On this date in 1354, Cola di Rienzi (or Rienzo) was slain by a miserly Roman mob — rather a lynching than an execution, but by any name the tragic end to one of history’s most amazing political careers.*
“Almost the only man,” in the estimation of his admiring biographer Edward Bulwer-Lytton,** “who ever rose from the rank of a citizen to a power equal to that of monarchs without a single act of violence or treachery.”
So magnetic was that era’s revival of classical learning that young Rienzi’s plebeian parents found a way on an innkeeper’s wages to immerse the boy in Cicero, Seneca, and the rest. As Gibbon put it, “the gift of a liberal education, which they painfully bestowed, was the cause of his glory and untimely end.” (Surely this is an object lesson for present-day families contemplating the daunting cost of university education.)
And the oratorical gifts he thereby developed found ready exercise lamenting Rome’s medieval degradation.
This View of the Campo Vaccino actually dates to 1636, but you get the idea. “Campo Vaccino”: that’s “cow pasture,” also known (to you, me, and Julius Caesar) as the Roman Forum.
Rome had bled away the grandeur of its imperial past without recovering the liberty of its populace. A haughty and dissolute aristocracy tyrannized the brackish city: a brawl between rival factions took Rienzi’s own brother’s life, with no prospect of justice.
Rienzi vows to obtain justice for his murdered brother, depicted in a pre-Raphaelite painting by the young William Holman Hunt.
Added to this civic humiliation (though only fortuitous for Rienzi’s political opportunity), the papacy itself had decamped for its captivity in Avignon.
What to do?
How about — overthrow the bastards?
Astonishingly, for Rienzi, to dare was to do: on Pentecost in 1347, he rallied a Roman mob and proclaimed the Republic re-established — taking for himself the ancient honorific of Tribune and the real power of an autocrat. The nobility routed in disarray, or else submitted to the sudden new authority.
For the balance of the year, Rienzi’s word was law in Rome, and as a messianic, popular dictator he cleared woods of bandits, imposed the death penalty for (all) murderers, and beat the aristocracy’s re-invasion with a citizen militia. He audaciously began to resume the primacy of the caput mundi: as “Tribune”, Rienzi summoned delegations from the other Italian cities, and presumed to arbitrate the disputes of neighboring kingdoms. Audacity veered into delirium as he pressed demands on the likes of the Holy Roman Emperor. He acquired a taste for fine wine and good clothes.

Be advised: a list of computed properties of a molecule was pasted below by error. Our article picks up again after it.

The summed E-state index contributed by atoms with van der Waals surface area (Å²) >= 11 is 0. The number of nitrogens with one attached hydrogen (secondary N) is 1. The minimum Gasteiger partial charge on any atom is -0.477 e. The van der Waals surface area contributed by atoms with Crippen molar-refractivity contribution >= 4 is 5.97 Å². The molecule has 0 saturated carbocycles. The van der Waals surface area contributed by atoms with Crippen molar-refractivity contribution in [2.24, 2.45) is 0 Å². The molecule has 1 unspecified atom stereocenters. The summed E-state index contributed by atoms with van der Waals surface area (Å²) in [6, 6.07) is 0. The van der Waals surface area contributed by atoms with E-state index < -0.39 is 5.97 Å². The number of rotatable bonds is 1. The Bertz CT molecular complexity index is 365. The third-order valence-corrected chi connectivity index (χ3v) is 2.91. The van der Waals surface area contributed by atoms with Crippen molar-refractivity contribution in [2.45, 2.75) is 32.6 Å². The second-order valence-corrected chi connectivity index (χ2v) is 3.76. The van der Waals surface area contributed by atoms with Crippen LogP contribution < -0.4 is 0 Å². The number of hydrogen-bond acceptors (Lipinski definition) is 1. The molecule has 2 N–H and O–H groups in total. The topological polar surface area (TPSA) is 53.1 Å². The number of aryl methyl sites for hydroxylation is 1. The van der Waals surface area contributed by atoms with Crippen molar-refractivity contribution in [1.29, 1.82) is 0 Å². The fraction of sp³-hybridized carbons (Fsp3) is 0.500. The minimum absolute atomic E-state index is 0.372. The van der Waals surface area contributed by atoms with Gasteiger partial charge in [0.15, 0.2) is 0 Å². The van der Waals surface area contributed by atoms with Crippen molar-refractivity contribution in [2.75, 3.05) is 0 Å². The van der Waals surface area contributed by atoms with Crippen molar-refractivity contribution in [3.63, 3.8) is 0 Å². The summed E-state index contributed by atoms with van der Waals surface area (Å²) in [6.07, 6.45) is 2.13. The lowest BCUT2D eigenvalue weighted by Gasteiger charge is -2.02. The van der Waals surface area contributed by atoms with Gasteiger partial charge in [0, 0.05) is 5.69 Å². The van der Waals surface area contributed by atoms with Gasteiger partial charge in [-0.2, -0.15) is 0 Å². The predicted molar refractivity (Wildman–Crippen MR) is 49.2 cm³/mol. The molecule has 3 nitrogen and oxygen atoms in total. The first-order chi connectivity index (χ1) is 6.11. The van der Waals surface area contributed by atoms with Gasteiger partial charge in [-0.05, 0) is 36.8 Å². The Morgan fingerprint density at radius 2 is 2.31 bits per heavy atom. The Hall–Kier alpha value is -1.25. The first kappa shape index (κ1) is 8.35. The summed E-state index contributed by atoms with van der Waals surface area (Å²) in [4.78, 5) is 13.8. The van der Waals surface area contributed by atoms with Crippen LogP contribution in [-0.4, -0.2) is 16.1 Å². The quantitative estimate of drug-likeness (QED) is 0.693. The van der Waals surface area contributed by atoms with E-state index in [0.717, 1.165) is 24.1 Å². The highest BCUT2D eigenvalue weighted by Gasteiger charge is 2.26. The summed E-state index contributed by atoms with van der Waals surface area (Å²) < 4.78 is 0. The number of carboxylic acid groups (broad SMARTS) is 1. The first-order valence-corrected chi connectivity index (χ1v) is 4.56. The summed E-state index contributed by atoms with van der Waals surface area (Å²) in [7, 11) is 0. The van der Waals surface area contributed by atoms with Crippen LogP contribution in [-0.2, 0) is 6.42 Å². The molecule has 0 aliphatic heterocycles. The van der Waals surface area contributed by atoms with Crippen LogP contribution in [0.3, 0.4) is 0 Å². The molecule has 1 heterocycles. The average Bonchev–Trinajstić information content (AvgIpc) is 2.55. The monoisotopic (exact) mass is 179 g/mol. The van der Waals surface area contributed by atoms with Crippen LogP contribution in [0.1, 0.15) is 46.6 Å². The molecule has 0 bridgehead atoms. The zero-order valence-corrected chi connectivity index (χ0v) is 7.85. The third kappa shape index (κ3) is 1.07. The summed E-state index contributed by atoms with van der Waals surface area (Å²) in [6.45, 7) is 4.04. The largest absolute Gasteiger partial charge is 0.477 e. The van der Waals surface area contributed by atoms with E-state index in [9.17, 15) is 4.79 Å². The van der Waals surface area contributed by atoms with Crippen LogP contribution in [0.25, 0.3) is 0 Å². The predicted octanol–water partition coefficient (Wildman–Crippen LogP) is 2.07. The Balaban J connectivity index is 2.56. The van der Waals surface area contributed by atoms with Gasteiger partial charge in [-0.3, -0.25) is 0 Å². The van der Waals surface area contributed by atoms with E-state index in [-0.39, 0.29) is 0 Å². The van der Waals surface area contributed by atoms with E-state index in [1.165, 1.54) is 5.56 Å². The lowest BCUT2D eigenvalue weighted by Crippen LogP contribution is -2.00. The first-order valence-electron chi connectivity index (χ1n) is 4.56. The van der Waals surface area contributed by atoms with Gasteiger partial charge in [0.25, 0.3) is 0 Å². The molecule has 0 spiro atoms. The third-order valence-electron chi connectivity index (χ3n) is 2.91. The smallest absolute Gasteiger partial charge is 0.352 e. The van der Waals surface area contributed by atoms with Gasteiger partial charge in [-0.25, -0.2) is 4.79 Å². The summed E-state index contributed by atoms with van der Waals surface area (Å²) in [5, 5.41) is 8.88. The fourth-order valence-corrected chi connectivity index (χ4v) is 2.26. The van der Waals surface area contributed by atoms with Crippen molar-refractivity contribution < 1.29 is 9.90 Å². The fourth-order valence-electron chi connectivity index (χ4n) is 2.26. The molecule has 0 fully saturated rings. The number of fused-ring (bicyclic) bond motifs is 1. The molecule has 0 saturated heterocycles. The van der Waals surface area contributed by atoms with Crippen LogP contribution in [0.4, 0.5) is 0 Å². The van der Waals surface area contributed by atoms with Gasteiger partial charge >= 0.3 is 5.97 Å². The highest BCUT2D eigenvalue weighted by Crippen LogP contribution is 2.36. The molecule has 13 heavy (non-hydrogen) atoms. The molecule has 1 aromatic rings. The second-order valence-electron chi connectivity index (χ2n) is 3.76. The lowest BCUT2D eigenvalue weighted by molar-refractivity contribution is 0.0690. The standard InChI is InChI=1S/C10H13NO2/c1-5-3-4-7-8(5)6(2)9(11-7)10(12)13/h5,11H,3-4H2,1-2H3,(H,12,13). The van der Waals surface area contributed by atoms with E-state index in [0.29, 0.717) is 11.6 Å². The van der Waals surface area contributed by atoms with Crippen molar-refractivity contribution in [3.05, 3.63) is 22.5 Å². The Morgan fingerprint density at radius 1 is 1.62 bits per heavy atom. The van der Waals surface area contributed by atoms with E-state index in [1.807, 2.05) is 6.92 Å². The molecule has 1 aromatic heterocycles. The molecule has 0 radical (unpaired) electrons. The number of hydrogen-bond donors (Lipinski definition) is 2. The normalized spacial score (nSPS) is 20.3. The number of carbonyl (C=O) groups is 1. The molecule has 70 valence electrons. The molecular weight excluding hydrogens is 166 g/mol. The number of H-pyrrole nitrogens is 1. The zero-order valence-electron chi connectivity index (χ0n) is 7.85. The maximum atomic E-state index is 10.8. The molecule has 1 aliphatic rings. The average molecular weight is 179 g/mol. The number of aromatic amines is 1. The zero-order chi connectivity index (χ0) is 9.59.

“Never perhaps has the energy and effect of a single mind been more remarkably felt than in the sudden, though transient, reformation of Rome by the tribune Rienzi,” Gibbon marveled. “A den of robbers was converted to the discipline of a camp or convent: patient to hear, swift to redress, inexorable to punish, his tribunal was always accessible to the poor and stranger; nor could birth, or dignity, or the immunities of the church, protect the offender or his accomplices.”
But almost as soon as Rienzi’s republic began, the man fell: another invasion found the Roman in the street deaf to the alarm bells, and Rienzi fled.
“He was a dreamer rather than a man of action,” is the charge of the Catholic encyclopedia; excitable, injudicious, spendthrift, and prey to the “Asiatic” emoluments of his station.
This career alone would merit a remembrance, but Rienzi had a second act.
Richard Wagner’s first hit opera — though hard to come by in the wild nowadays — was Rienzi, der Letzte der Tribunen (synopsis), from a libretto based on Bulwer-Lytton’s homage.